elearningchen
elearningchen

I think DemoCreator could be an alternative of Camtasia. And it is really easy to use.

AtCollege
AtCollege

What do people use for a Mac that is similar to Camtasia?

AtCollege
AtCollege

I use short video lessons produced on a CD and distributed to new staff and faculty to introduce them to the college computing environment along with an offer from me for deskside training. The CD has about 20 lessons, all 3 minutes or less, that users can view in any sequence. The CDs have been well received. In the past I tried classes, but everyone is so busy only a few people attended. Brown University has some great videos which introduced me to the concept of very short and to the point clips. So now in addition to the CD's, I make short videos whose links are distributed through the daily e-news. The program I use is Camtasia. It was fairly easy to learn and use, especially if I wrote the script first and didn't just wing it. I don't create anything in PowerPoint. I have not been able to get a quiz to run at the end of a video and the documentation is not helping much, but I am not giving up yet.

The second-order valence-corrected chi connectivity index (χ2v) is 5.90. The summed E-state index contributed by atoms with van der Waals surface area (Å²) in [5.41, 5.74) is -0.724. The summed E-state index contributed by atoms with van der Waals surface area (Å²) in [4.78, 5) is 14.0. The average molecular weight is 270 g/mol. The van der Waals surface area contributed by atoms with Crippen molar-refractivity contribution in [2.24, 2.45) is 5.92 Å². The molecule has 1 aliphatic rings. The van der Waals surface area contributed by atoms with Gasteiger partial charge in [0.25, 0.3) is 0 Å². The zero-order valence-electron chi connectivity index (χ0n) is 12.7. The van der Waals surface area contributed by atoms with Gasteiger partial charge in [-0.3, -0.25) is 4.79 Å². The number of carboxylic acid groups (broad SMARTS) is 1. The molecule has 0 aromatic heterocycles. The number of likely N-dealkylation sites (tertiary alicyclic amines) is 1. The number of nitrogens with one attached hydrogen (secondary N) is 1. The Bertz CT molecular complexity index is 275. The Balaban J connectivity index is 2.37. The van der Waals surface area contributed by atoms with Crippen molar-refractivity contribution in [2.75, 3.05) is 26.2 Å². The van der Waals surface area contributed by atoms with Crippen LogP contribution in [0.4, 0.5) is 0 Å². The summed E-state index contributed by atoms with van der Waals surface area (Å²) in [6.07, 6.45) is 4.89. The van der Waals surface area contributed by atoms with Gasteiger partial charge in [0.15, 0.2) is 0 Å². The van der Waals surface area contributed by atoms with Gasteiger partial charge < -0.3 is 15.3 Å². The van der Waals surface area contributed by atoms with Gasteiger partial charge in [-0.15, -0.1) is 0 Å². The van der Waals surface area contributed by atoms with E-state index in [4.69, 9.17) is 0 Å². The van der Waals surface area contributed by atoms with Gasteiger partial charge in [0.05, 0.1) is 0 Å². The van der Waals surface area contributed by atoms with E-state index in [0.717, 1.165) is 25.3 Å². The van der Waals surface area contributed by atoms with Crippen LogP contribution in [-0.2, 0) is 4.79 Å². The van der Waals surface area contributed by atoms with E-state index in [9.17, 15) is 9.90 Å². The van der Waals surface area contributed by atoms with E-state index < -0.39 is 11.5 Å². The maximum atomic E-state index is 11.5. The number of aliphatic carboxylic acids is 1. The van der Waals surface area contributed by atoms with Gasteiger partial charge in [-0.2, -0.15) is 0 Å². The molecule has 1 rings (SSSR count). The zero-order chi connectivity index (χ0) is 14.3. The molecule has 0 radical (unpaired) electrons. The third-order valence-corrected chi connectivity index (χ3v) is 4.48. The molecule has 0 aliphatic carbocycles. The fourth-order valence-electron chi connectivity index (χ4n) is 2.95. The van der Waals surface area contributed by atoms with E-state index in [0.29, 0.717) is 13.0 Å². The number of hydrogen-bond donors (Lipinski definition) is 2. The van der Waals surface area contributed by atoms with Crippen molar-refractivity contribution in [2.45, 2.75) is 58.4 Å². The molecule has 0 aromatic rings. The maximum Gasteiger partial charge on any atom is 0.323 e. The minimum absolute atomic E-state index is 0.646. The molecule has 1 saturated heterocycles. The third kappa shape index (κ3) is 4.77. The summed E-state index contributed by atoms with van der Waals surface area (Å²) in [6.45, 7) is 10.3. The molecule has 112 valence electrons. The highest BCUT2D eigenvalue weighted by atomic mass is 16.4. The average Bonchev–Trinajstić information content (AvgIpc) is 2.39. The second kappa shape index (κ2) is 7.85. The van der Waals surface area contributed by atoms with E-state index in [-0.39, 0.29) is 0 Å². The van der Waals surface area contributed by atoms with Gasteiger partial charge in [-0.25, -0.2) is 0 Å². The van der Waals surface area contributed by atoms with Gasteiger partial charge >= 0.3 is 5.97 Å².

robva65
robva65

Hi guys! Hey, for what it's worth, we've been using Captivate to do our screen recording. And although there are a variety of tools that can effectively do what Captivate and Camtasia do, I feel Captivate 3 is stronger, especially when developing soft skills and system training. Because of it's "multi" recording capabilities, Captivate gives us the flexiblity of capturing a "guided demo", simulation exercises (where you get to try it yourself), AND assessment content all during the same recording session! That alone saves us a TON of time without having to re-engineer our recordings for different delivery methods. Rob

sylvain.drapeau
sylvain.drapeau

We use DebugMode's Wink here. Free, with audio support, quite easy to use. And yes, screen recordings are VERY useful for documentation. www.debugmode.com

steve.hards
steve.hards